According to the American Foundation for Suicide Prevention there were an estimated 1.4 Million suicide attempts in the United States in 2017. Suicide is also on the rise in the United States, which has significantly increased national media attention. The problem with this coverage is that it's often sensationalized, and as a result it's triggering more attempts. We were tasked with creating a new story of hope that celebrated life to promote the National Suicide Prevention Lifeline during Suicide Prevention Month.
Our goal was to drive awareness to the Lifeline and create a positive dialogue around mental health. One of the most powerful and effective methods of preventing further attempts, and motivating people to get help with their own mental illness is through stories of hope and recovery. We knew we had to tell the powerful story of Kansas City photographer Travis Young in an empathetic and delicate film to accomplish this. So, we set out to change the conversation about mental health and prove suicide is preventable with 'Waste of Film'.
"Ninety percent of all people who die by suicide have a diagnosable psychiatric disorder at the time of their death. The best way to prevent suicide is through early detection, diagnosis, and treatment of depression and other mood disorders." - American Foundation for Suicide Prevention
For Suicide Prevention Month, it was time to turn the national conversation away from death and toward a story of hope. Our strategy focused on life. Finding a suicide survivor to share their story. One of the most effective methods of preventing suicide attempts and motivating people to seek help for their own mental illness. As we told our story we made sure to follow all best practices outlined by the National Suicide Prevention Lifeline website in order to provide a powerful story that was also sensitive to the triggering nature of such a subject.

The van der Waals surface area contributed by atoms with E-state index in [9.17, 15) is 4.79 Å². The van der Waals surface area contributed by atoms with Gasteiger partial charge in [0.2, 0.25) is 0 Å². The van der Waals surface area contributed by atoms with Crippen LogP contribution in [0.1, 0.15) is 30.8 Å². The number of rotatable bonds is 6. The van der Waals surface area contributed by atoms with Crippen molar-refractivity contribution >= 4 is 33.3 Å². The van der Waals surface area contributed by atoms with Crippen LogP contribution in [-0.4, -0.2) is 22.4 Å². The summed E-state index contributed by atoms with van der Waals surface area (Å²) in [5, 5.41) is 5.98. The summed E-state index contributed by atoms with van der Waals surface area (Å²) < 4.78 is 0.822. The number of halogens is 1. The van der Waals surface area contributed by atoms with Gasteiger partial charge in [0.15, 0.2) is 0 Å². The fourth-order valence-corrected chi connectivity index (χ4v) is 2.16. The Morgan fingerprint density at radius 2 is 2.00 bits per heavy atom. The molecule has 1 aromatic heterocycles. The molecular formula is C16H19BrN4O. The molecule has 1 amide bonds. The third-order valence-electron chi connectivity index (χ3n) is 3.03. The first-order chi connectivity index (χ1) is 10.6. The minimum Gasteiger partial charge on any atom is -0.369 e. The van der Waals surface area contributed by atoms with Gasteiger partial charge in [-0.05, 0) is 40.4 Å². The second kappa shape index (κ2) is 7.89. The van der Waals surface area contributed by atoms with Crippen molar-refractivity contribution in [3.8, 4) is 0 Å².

"Waste of Film" is an incredibly honest, inspiring and personal account of a live lived and almost lost. After completion of the film we needed to stay true to Travis Young, the survivor featured in the piece, so Young was the first to release it to the world. To launch National Suicide Prevention Month, Young shared the piece on Facebook, Vimeo and Instagram. The piece was then shared by the National Suicide Prevention Lifeline on their Facebook and Twitter channels. "Waste of Film" immediately garnered international attention.
"Waste of Film" was shared and re-shared with over 20,000 organic engagements, over 10,000 organic views, and a million plus earned media impressions all with a hard-cost budget of under $1,000. It brought global attention to Young’s story - inspiring hope and an increase in positive conversation around mental health awareness.
The film was featured as an AdAge Editor's pick of the day, as well as one of their Top 5 Creative Ideas of the Week. It would also be featured in Muse by Clio, The Stable and made it's way to popular photography sites like F-Stoppers.
The documentary transcended the advertising world and was accepted and screened at multiple international film festivals including being awarded the IndieFEST Award of Excellence.
And the film continues to build awareness for the National Suicide Prevention Lifeline as part of the 'Stories of Hope and Recovery' section on the National Suicide Prevention Website.
Travis Young is living a loving and happy life as a successful photographer in Kansas City and continues to advocate for mental health awareness and that suicide is preventable.
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